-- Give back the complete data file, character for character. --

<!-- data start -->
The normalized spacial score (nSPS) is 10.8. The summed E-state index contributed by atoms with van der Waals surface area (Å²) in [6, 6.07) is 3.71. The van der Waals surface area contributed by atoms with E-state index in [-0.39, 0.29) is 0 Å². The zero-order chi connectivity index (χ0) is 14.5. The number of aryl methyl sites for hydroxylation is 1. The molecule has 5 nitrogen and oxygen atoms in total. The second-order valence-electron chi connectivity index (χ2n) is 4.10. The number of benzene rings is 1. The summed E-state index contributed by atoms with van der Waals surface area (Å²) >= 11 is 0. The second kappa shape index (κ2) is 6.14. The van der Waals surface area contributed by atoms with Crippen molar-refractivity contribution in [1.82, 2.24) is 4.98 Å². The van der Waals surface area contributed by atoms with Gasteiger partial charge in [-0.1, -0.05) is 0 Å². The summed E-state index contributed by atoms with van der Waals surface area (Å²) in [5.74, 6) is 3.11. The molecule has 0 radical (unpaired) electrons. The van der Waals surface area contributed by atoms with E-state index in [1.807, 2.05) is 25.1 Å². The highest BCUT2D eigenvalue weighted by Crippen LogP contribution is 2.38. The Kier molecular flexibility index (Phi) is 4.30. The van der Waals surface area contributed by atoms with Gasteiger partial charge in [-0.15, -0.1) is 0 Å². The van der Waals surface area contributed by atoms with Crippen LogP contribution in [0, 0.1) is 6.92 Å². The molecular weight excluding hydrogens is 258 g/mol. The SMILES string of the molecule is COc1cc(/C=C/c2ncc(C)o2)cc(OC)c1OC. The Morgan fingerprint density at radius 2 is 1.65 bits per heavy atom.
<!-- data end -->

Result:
The normalized spacial score (nSPS) is 10.8. The summed E-state index contributed by atoms with van der Waals surface area (Å²) in [6, 6.07) is 3.71. The van der Waals surface area contributed by atoms with E-state index in [-0.39, 0.29) is 0 Å². The zero-order chi connectivity index (χ0) is 14.5. The number of aryl methyl sites for hydroxylation is 1. The molecule has 5 nitrogen and oxygen atoms in total. The second-order valence-electron chi connectivity index (χ2n) is 4.10. The number of benzene rings is 1. The summed E-state index contributed by atoms with van der Waals surface area (Å²) >= 11 is 0. The second kappa shape index (κ2) is 6.14. The van der Waals surface area contributed by atoms with Crippen molar-refractivity contribution in [1.82, 2.24) is 4.98 Å². The van der Waals surface area contributed by atoms with Gasteiger partial charge in [-0.1, -0.05) is 0 Å². The summed E-state index contributed by atoms with van der Waals surface area (Å²) in [5.74, 6) is 3.11. The molecule has 0 radical (unpaired) electrons. The van der Waals surface area contributed by atoms with E-state index in [1.807, 2.05) is 25.1 Å². The highest BCUT2D eigenvalue weighted by Crippen LogP contribution is 2.38. The Kier molecular flexibility index (Phi) is 4.30. The van der Waals surface area contributed by atoms with Gasteiger partial charge in [-0.15, -0.1) is 0 Å². The van der Waals surface area contributed by atoms with Crippen LogP contribution in [0, 0.1) is 6.92 Å². The molecular weight excluding hydrogens is 258 g/mol. The SMILES string of the molecule is COc1cc(/C=C/c2ncc(C)o2)cc(OC)c1OC. The Morgan fingerprint density at radius 2 is 1.65 bits per heavy atom.